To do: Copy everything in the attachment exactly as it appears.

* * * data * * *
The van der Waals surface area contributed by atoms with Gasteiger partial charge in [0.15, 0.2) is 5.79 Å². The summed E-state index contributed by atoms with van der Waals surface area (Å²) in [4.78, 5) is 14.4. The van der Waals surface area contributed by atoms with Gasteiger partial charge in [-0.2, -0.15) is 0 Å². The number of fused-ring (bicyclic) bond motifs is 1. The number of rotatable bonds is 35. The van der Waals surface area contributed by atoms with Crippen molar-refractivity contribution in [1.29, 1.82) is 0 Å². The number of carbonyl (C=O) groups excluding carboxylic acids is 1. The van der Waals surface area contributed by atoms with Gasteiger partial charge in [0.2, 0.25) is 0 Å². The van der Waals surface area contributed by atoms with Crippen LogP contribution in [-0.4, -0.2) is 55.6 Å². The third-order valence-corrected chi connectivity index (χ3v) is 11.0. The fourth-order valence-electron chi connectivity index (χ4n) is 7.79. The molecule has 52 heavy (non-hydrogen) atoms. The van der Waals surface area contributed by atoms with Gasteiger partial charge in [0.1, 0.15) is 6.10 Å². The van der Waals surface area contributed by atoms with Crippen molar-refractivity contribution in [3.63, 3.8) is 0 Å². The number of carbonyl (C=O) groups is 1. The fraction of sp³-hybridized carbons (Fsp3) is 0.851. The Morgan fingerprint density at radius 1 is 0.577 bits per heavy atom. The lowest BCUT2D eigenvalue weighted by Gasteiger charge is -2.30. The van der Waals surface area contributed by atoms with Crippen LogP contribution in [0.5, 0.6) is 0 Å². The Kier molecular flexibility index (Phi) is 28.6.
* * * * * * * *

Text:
The van der Waals surface area contributed by atoms with Gasteiger partial charge in [0.15, 0.2) is 5.79 Å². The summed E-state index contributed by atoms with van der Waals surface area (Å²) in [4.78, 5) is 14.4. The van der Waals surface area contributed by atoms with Gasteiger partial charge in [-0.2, -0.15) is 0 Å². The number of fused-ring (bicyclic) bond motifs is 1. The number of rotatable bonds is 35. The van der Waals surface area contributed by atoms with Crippen molar-refractivity contribution in [1.29, 1.82) is 0 Å². The number of carbonyl (C=O) groups excluding carboxylic acids is 1. The van der Waals surface area contributed by atoms with Gasteiger partial charge in [0.2, 0.25) is 0 Å². The van der Waals surface area contributed by atoms with Crippen LogP contribution in [-0.4, -0.2) is 55.6 Å². The third-order valence-corrected chi connectivity index (χ3v) is 11.0. The fourth-order valence-electron chi connectivity index (χ4n) is 7.79. The molecule has 52 heavy (non-hydrogen) atoms. The van der Waals surface area contributed by atoms with Gasteiger partial charge in [0.1, 0.15) is 6.10 Å². The van der Waals surface area contributed by atoms with Crippen molar-refractivity contribution in [3.63, 3.8) is 0 Å². The number of carbonyl (C=O) groups is 1. The fraction of sp³-hybridized carbons (Fsp3) is 0.851. The Morgan fingerprint density at radius 1 is 0.577 bits per heavy atom. The lowest BCUT2D eigenvalue weighted by Gasteiger charge is -2.30. The van der Waals surface area contributed by atoms with Crippen LogP contribution in [0.5, 0.6) is 0 Å². The Kier molecular flexibility index (Phi) is 28.6.